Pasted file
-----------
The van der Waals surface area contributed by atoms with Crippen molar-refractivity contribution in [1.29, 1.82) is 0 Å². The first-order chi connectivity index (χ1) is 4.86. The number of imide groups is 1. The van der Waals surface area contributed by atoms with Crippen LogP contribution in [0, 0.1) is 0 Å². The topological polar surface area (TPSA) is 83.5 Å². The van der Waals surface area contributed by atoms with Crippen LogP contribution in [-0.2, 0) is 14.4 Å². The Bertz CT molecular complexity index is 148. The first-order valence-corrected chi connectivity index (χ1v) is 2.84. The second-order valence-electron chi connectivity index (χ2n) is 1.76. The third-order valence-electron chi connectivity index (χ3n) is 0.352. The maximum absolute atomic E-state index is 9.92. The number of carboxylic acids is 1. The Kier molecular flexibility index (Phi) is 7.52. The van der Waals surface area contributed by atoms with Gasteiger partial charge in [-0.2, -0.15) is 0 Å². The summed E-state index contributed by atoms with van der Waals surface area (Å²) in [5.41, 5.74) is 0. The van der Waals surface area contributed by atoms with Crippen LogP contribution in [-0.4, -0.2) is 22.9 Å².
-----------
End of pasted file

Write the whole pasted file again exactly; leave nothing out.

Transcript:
The van der Waals surface area contributed by atoms with Crippen molar-refractivity contribution in [1.29, 1.82) is 0 Å². The first-order chi connectivity index (χ1) is 4.86. The number of imide groups is 1. The van der Waals surface area contributed by atoms with Crippen LogP contribution in [0, 0.1) is 0 Å². The topological polar surface area (TPSA) is 83.5 Å². The van der Waals surface area contributed by atoms with Crippen LogP contribution in [-0.2, 0) is 14.4 Å². The Bertz CT molecular complexity index is 148. The first-order valence-corrected chi connectivity index (χ1v) is 2.84. The second-order valence-electron chi connectivity index (χ2n) is 1.76. The third-order valence-electron chi connectivity index (χ3n) is 0.352. The maximum absolute atomic E-state index is 9.92. The number of carboxylic acids is 1. The Kier molecular flexibility index (Phi) is 7.52. The van der Waals surface area contributed by atoms with Gasteiger partial charge in [-0.2, -0.15) is 0 Å². The summed E-state index contributed by atoms with van der Waals surface area (Å²) in [5.41, 5.74) is 0. The van der Waals surface area contributed by atoms with Crippen LogP contribution in [-0.4, -0.2) is 22.9 Å².